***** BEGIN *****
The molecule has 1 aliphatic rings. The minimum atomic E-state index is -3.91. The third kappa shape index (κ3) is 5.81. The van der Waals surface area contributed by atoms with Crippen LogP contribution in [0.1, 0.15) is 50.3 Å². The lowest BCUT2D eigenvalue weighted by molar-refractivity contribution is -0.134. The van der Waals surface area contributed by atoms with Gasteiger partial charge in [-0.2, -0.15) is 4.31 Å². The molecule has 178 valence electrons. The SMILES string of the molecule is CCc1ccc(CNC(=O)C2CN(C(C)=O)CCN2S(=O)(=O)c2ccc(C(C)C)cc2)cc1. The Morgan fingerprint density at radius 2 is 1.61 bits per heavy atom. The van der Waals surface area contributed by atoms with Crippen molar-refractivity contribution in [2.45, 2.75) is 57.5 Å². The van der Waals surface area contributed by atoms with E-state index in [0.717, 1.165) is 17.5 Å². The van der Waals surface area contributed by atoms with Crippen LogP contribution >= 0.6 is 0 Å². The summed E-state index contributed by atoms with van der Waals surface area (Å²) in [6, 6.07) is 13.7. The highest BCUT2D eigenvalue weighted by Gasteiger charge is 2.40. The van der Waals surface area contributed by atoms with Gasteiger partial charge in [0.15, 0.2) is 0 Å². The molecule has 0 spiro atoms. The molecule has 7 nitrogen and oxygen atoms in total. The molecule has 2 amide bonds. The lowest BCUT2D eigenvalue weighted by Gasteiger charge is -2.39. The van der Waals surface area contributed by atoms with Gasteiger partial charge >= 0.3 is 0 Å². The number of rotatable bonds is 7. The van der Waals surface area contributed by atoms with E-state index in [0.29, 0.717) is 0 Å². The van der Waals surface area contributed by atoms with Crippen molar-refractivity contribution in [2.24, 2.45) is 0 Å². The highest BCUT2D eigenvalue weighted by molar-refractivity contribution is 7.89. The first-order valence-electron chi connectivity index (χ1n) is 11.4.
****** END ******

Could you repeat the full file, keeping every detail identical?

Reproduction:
The molecule has 1 aliphatic rings. The minimum atomic E-state index is -3.91. The third kappa shape index (κ3) is 5.81. The van der Waals surface area contributed by atoms with Crippen LogP contribution in [0.1, 0.15) is 50.3 Å². The lowest BCUT2D eigenvalue weighted by molar-refractivity contribution is -0.134. The van der Waals surface area contributed by atoms with Gasteiger partial charge in [-0.2, -0.15) is 4.31 Å². The molecule has 178 valence electrons. The SMILES string of the molecule is CCc1ccc(CNC(=O)C2CN(C(C)=O)CCN2S(=O)(=O)c2ccc(C(C)C)cc2)cc1. The Morgan fingerprint density at radius 2 is 1.61 bits per heavy atom. The van der Waals surface area contributed by atoms with Crippen molar-refractivity contribution in [2.45, 2.75) is 57.5 Å². The van der Waals surface area contributed by atoms with E-state index in [0.717, 1.165) is 17.5 Å². The van der Waals surface area contributed by atoms with Crippen LogP contribution >= 0.6 is 0 Å². The summed E-state index contributed by atoms with van der Waals surface area (Å²) in [6, 6.07) is 13.7. The highest BCUT2D eigenvalue weighted by Gasteiger charge is 2.40. The van der Waals surface area contributed by atoms with Gasteiger partial charge in [0.15, 0.2) is 0 Å². The molecule has 0 spiro atoms. The molecule has 7 nitrogen and oxygen atoms in total. The molecule has 2 amide bonds. The lowest BCUT2D eigenvalue weighted by Gasteiger charge is -2.39. The van der Waals surface area contributed by atoms with Gasteiger partial charge >= 0.3 is 0 Å². The number of rotatable bonds is 7. The van der Waals surface area contributed by atoms with E-state index in [0.29, 0.717) is 0 Å². The van der Waals surface area contributed by atoms with Crippen molar-refractivity contribution in [2.24, 2.45) is 0 Å². The highest BCUT2D eigenvalue weighted by molar-refractivity contribution is 7.89. The first-order valence-electron chi connectivity index (χ1n) is 11.4.